Her mother was working in the city at the time and no one else had the money to take care of little Imelda’s footwear problem. She could not go to school without shoes and for several days, went instead to the harbor and make herself comfortable in her uncles’ fishing boat. She would bring her books and dutifully complete her daily assignments. She’d eat her lunch and then take a short nap under the canvas sail she stretched over the stern like a roof.

Had one of her family members discovered her, she would have been scolded for being on the boat but not for the truancy. Night fishermen, her uncles and grandfather thought that sending Imelda to school was a waste of money. Imelda’s mother wanted her bright daughter to do well in school so she could have a future away from the slums. It was for her beloved mother’s sake that Imelda was so diligent with her studies though, for the most part, she found school tedious. She was absorbed in an arithmetic problem when she was spied by her mother’s best friend. The woman walked down the rickety dock in fragile stiletto heels, calling Imelda’s name. When she asked the child why she was not at school, Imelda looked down at her feet in shame, unable to explain to her mother’s elegant friend that she was not allowed in school barefoot.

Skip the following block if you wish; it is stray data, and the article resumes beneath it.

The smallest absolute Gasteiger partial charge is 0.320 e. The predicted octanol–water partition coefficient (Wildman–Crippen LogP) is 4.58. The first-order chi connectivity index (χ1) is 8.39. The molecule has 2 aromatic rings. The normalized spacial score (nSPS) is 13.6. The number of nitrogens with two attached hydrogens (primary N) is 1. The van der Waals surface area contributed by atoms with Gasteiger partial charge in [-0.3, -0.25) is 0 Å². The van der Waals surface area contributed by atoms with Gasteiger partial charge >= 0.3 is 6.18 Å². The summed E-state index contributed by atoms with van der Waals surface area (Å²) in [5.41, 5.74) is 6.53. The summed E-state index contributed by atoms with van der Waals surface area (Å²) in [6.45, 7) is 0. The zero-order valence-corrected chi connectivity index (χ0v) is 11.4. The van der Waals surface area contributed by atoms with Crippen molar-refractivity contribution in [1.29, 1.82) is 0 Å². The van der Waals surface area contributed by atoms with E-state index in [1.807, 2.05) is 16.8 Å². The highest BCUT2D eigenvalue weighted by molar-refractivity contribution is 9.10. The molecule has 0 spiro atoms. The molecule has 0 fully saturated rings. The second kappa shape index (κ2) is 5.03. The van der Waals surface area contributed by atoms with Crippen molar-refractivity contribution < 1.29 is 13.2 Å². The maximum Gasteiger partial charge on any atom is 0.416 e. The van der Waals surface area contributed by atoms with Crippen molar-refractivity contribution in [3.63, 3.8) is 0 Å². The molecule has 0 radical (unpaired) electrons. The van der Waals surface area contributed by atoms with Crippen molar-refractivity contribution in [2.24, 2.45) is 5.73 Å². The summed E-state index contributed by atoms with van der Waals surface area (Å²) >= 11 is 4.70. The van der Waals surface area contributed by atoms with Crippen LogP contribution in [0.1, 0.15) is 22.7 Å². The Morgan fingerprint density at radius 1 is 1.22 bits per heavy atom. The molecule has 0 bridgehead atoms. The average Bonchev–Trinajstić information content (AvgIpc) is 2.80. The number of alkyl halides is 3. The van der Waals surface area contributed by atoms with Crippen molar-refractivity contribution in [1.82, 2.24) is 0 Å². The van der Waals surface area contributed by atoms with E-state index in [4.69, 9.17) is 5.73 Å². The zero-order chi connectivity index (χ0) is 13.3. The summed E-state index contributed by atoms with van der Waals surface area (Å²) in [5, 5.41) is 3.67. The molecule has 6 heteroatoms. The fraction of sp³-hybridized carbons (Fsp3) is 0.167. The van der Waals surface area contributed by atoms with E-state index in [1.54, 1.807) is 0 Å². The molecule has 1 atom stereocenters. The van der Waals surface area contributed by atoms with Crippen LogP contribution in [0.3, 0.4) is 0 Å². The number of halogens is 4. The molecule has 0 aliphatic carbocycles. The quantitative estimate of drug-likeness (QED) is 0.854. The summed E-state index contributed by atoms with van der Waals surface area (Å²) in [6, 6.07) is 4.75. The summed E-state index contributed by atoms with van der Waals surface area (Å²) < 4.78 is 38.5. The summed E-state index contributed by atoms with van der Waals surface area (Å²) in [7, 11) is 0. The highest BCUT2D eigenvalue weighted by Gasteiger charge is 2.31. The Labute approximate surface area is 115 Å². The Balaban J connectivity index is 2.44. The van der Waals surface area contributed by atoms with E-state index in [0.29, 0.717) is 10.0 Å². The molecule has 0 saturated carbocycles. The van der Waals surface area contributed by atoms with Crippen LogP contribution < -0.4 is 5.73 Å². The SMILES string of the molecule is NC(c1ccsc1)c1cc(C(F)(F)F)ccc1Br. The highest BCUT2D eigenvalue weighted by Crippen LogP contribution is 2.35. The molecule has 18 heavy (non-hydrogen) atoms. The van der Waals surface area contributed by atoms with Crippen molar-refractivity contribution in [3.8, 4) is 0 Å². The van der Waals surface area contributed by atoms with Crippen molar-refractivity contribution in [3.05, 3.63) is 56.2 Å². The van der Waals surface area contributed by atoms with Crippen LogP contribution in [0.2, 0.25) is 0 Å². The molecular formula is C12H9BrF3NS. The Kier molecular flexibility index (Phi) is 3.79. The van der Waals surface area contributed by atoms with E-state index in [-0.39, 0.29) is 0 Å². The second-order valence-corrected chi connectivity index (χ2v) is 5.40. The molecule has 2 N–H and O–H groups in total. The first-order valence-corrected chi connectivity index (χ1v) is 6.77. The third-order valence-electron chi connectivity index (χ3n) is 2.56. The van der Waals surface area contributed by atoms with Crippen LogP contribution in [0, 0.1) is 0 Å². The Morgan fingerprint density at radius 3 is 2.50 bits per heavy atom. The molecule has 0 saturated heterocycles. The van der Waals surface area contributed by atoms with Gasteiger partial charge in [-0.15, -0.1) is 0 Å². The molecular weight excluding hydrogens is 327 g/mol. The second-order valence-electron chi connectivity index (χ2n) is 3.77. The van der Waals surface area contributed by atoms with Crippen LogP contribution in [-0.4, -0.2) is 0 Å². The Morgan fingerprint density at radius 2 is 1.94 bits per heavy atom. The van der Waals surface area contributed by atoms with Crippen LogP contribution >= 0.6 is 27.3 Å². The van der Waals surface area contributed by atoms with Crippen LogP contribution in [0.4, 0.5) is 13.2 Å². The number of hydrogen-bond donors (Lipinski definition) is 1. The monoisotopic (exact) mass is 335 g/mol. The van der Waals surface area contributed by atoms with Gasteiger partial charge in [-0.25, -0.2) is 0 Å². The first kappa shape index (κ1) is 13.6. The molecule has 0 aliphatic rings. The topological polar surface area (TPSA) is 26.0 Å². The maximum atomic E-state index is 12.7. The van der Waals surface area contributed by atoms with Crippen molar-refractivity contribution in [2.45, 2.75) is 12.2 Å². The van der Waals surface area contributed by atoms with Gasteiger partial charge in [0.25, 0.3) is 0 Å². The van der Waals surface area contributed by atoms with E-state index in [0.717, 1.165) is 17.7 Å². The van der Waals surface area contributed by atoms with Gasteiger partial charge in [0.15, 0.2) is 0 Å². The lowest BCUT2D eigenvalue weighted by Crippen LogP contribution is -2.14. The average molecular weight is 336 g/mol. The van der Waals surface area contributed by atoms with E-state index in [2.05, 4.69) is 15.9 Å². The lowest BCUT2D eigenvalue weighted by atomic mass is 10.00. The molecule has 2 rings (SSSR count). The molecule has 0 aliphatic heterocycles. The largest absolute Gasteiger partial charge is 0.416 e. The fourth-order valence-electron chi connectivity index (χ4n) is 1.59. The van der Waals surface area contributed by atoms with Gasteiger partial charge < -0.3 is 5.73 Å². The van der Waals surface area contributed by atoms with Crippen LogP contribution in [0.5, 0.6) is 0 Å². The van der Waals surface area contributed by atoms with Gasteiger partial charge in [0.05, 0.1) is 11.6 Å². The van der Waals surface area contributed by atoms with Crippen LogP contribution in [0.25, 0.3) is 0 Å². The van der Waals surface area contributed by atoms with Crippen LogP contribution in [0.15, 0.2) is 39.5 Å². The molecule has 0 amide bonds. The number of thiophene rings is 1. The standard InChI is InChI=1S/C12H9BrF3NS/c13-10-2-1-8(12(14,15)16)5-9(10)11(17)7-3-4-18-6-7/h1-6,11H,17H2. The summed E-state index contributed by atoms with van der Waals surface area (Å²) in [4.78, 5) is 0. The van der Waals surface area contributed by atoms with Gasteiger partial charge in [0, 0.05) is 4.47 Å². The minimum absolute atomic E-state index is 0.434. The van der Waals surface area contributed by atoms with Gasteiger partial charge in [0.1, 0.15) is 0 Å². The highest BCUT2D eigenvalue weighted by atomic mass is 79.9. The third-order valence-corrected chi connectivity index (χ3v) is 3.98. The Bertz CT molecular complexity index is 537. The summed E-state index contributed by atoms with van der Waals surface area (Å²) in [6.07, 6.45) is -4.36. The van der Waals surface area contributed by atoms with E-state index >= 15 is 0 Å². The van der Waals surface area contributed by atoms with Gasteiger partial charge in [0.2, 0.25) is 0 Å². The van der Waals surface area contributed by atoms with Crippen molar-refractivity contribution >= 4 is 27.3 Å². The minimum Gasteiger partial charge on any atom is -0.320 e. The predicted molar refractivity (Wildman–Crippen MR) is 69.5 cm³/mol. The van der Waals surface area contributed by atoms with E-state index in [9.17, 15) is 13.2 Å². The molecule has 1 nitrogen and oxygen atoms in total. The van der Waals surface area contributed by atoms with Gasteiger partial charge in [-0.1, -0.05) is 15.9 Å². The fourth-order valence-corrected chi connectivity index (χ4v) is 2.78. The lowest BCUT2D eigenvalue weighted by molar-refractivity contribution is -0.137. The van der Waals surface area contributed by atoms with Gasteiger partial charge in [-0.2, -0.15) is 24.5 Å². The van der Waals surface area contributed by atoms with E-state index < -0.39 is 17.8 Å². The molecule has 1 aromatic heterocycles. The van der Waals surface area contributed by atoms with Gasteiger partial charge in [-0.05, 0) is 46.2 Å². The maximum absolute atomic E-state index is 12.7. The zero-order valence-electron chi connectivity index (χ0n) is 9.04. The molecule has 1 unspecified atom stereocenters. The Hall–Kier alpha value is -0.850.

The woman had grown up in the same neighborhood so she understood without Imelda’s words. The woman told Imelda to pack up her books and follow her. At the mansion the woman called home, her maid was instructed to give Imelda a bath. Then she had her driver take her and Imelda to the shopping street. Imelda was speechless, nodding or shaking her head to all questions. When she was dropped off back home, new patent leather shoes and white socks adorning her small clean feet, she was irreversibly altered. She had been shown a new world, a world where food did not have to be grown or caught if you wanted to eat, a world with maids and drivers and shoe salesmen and the rich fragrance of Vol de Nuit.

Decades later, after they had arrived safely in Hawaii and she learned that not only her jewelry but her thousands of shoes had been confiscated, Imelda’s distressed mind returned to those first shoes. She smiled, remembering how she would use banana peels to keep the patent leather glossy enough to see her future, shining bright.